So that's the basics. So is this unit worth it? Yes and no. It has some shortcomings I have found. First is cost. $900 for a handheld tester is not for everyone. Second $3/test is steep as well. That is the main reason these are marketed for professionals, where time can be money. These will be attractive to stores since they can pass off the $3/test fee to the customer and get them decent results in only 2 mins. In addition the API system even emails the results to the customer along with product suggestions.

IMG-0292 (1).jpg

IMG-0289.jpg

Now some data. I have only had this unit for a day and initial testing I've done has fallen short from my expectations. First off you'll notice Phosphate only measures to 1 dec point. I missed this during my research of the unit. Most of my tanks run between 0.04 and 0.10, but this unit will not tell you that resolution. That was a HUGE disappointment. Also I reached out to LaMotte and they said they had no plans to update that test to have anymore resolution. Next I wanted to see how close results were from test to test. So I ran 10 tests one right after another from the same tank water. Here are the results:

ALK (PPM/dKh)CALCPHOSNITRATEMAGPHNITRITEAMO
164/9.174310.11314268.300
159/8.8943401114458.300
161/9.0044001114388.30.10
159/8.8944901114198.300
157/8.7843501114828.300
160/8.9546201013988.3400
161/9.0043601714118.30.10
157/8.7843501114268.300
164/9.1742801214078.300
166/9.2846301114488.300

To compare, I also ran my 2 APEX Tridents while doing this test and they returned: ALK 8.8/8.86, CAL 413/415, and MAG 1273/1279. Also I ran my Hannah Phos tester 2x and got 0.05 and 0.06.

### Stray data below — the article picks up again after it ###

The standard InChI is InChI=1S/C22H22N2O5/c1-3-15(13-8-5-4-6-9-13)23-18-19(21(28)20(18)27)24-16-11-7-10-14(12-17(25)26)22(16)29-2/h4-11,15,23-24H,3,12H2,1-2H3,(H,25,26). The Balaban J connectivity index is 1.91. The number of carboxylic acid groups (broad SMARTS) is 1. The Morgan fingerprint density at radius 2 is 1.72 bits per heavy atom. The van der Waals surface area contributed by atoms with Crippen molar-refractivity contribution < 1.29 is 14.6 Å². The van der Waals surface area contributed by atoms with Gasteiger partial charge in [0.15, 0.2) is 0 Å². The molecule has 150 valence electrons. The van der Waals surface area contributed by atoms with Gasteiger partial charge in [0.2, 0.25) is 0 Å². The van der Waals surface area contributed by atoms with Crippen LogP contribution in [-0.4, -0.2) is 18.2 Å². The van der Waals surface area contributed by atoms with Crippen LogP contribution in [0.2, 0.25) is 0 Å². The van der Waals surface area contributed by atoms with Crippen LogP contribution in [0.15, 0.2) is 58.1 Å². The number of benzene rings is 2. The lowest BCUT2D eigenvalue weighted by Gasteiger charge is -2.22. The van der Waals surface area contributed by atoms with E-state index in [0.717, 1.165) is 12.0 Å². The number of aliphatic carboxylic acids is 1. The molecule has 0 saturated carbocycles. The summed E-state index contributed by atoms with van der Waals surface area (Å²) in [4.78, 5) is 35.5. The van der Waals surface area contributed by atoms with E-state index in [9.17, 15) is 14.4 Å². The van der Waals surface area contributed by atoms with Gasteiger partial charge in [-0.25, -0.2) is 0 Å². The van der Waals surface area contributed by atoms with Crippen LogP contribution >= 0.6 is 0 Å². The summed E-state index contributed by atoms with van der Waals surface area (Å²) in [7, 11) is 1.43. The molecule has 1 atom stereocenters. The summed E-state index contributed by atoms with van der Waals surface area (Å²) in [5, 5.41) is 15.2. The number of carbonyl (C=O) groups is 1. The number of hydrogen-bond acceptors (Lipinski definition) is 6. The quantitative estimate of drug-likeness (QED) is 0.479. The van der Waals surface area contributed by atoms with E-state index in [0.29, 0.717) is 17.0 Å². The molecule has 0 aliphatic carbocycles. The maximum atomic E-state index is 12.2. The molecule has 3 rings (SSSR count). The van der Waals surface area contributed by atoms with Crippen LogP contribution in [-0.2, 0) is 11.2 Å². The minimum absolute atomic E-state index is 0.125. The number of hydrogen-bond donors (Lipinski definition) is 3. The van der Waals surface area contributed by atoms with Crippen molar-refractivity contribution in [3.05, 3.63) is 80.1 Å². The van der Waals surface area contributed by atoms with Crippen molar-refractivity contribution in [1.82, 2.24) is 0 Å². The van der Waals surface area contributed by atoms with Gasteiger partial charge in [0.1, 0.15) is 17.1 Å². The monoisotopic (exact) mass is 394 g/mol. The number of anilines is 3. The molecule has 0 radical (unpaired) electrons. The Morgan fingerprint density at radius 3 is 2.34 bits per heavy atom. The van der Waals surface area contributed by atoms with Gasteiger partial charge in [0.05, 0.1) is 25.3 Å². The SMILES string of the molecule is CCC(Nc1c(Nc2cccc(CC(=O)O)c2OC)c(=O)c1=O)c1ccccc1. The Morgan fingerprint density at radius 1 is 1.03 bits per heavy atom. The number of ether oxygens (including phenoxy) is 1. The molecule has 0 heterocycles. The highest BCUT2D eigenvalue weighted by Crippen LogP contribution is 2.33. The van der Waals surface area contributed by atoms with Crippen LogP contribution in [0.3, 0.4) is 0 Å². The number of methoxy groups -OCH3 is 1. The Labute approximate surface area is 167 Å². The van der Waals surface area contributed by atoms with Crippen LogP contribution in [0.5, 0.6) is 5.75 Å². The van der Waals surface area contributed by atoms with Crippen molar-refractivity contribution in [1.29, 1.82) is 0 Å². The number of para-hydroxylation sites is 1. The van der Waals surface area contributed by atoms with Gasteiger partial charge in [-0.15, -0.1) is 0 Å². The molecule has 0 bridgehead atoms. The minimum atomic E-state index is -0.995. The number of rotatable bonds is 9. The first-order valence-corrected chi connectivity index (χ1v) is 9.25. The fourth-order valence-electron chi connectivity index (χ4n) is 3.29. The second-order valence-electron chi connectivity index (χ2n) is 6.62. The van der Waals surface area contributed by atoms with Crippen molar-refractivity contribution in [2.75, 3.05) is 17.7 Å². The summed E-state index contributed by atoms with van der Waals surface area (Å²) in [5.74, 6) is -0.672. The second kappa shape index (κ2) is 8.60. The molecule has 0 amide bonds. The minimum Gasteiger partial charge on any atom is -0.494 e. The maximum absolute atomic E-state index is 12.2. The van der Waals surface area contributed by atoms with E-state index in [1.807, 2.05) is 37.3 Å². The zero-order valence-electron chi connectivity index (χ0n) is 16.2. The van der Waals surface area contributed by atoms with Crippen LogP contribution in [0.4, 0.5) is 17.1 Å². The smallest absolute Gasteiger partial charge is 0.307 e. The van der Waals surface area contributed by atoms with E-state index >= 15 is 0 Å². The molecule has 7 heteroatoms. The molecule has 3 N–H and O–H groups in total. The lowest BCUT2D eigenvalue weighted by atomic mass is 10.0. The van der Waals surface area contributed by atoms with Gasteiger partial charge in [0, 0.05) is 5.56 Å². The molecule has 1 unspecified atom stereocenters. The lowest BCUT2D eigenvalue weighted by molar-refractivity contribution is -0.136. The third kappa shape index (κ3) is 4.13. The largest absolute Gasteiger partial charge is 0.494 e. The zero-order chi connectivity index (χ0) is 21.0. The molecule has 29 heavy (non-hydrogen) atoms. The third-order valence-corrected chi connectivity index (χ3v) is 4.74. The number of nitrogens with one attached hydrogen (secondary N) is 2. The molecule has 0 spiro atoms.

So you will see most data trends around the same values but outliers do appear. The precision on some of these tests concerns me, esp for $3/test. So first impressions of this tester have it falling short of where I'd love it to be.

I am going to spend so more time using the machine but here are my initial thoughts:

Pros:
- 8 test results in only 2 mins!
- Super easy to use, no clean up
- Results seem decent for ball parking issues in a reef tank (great for stores/customers)
- Reagent disks have 1-2 year shelf life
- Link the unit via bluetooth to cell for data transfer
- Firmware is updatable

Cons:
- Cost, both the unit and reagent disks. Huge con.
- Phosphate measurements are useless for those who need 2 dec places
- Precision of test data is questionable for some tests, can't run reagent disk twice (I tried, values are way off)
- Limited retail outlets for purchase (I've only found 2).

I will try to post more as time goes on. I honestly don't know at this point if I will keep it and use it as part of my weekly test regime or ditch it due to running costs.

Oh yeah and one last thing, you can also get freshwater test disks as well that run on the same unit.
IMG-0290.jpg
Great write up! Still sounds like some bugs need to be worked out especially for a $900 setup.
 
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JeffB418

JeffB418

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Update after using it for a month or so. It's useful for spot checking my trident. Had issue with trident reading high and this device confirmed it was out of cal. Nitrate tests are useful but phosphate still falls short. I still use Hannah for phos every few days. Most of the time measurements are consistant from test to test but I get random off values from time to time for calc, mag, and alk mostly. Per cost test still sucks =( wish they were lower and finding in stock discs is getting harder and harder. Seems like the demand for this unit is decent so people are buying up the discs as soon as they are in stock. Plus only 1-2 online vendors stock the unit and discs.
 

Ceti

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I’m glad the demand is there. Imagine if there wasn’t... we would end up with a $900 white elephant. BTW, when I bought mine, I also bought a box with 150 test disks.